This image is from wikimedia commons and is licensed under creative commons.

One of the World's Most Mysterious Books is Being Cloned

The Voynich Manuscript, a mysterious compilation of drawings of strange plants, naked figures, elegant prose, and other wonder-inducing facets, has stumped the best cryptographers in the world. The manuscript was carbon dated and is believed to have originated some time between 1404 and 1438. The manuscript itself is named after famed antiquarian, Wilfrid Voynich who acquired it around 1912 from a collection of books belonging to the Jesuits in Italy, and then exposed it to the public.

However, we still don't quite know who penned the original. Many believed it was the work of 13th century English Franciscan, Roger Bacon, who was so deeply interested in alchemy and magic it eventually secured him a jail cell. As previously noted, because it was carbon dated to be from the early-mid 1400s, this is impossible.

On top of not knowing the exact date, or author...we have no idea what the intent was. The strange drawings and prose lead some to believe it may be the key to eternal youth, an elaborate joke, or even something left behind by an alien. Or, is it simply a collection of herbal medicine and cures? Though, it should be noted, none of the plans drawn have ever been identified.

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The book is currently housed under lock-and-key (okay, and a vault) in Yale University's Beinecke Library and is allowed to emerge from the shadows only once in a blue moon.

Siloe, a small publishing house deep in northern Spain, decided they wanted to get their hands on this elusive and intriguing manuscript.After a 10-year fight for access, it has secured the astonishing right to clone the document.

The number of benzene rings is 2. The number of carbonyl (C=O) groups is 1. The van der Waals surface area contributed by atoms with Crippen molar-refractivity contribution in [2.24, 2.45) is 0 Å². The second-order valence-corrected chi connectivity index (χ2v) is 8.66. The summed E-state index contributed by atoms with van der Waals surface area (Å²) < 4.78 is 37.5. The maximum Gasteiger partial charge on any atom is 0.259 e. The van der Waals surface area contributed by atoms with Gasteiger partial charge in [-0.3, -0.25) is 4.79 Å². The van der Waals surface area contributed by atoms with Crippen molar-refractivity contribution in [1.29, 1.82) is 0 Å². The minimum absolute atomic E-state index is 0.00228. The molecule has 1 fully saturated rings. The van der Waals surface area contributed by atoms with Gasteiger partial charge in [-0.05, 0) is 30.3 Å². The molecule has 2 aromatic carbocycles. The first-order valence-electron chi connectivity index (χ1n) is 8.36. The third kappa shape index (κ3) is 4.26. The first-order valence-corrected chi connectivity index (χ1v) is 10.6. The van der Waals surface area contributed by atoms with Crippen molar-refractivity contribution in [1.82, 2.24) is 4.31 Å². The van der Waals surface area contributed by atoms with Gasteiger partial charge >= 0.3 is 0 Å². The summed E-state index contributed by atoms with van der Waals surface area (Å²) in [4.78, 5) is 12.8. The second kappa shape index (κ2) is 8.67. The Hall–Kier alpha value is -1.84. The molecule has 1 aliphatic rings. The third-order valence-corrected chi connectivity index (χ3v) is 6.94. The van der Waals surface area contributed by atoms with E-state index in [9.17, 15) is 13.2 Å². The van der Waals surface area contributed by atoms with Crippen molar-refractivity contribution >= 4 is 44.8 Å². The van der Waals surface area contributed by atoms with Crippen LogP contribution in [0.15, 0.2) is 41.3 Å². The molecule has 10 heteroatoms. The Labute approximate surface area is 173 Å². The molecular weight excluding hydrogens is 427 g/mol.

Director of Siloe, Juan Jose Garcia, says "Touching the Voynich is an expereince...It's a book that has such an aura of mystery that when you see it for the first time..it fills you with an emotion that is very hard to describe."

But just because Siloe got access, don't count yourself lucky enough to get a hold of it as an individual just yet. Siloe most likely was finally awarded access because it specializes in making facsimiles of old manuscripts. However, you might be able to get your hands on a reprint - they have the rights to make exactly 898 replicas of each work it clones. You might have to spend a pretty penny though, as Siloe is currently pricing the copies, once completed, at about 7,000 to 8,000 euros. Oh, and there are already almost 300 pre-orders!

The process will be a long one, though. It will take about 18 months to make the first facsimiles.The book contains over 200 pages, including several large fold-cutouts, so it is not an easy process.

And their intense attention to detail makes this process, and the finished product, even more realistic.They will be specially treating the paper with a paste developed by the company and give it a special treatment to make it feel like the stiff, hard parchment of the original. The pages will also be artificially ages and all the imperfections will be re-created.

Jokingly, Garcia quotes one of his business partners as saying..."the author of the Voynich could also have been a sadist, as he has us all wrapped up in this mystery".

An Adventurous Mummy

Manfred Fritz Bajorat's body, missing since 2009, has finally been found in a yacht off the coast of the Philippines. It is not unclear just how long Bajorat's body has been at sea, but it is estimated to be years. link

His body was discovered by two fishermen who stumbled upon the boat in late February. They noted that the mast had been broken and much of the cabin was underwater.

Bajorat's corpse was near the radio and telephone. He may have been attempting to make a mayday call, but that is just speculation. However, one thing is for sure: he's been mummified. Or, well, naturally mummified. The dry ocean winds, warm temperatures, and salty air have worked to do this.

Police are now working to retrace his last voyage(s) and reach out to anyone who may have known him.

 

The above image is unrelated to the story and is from Flickr User Ierdnall it is licensed under Creative Commons.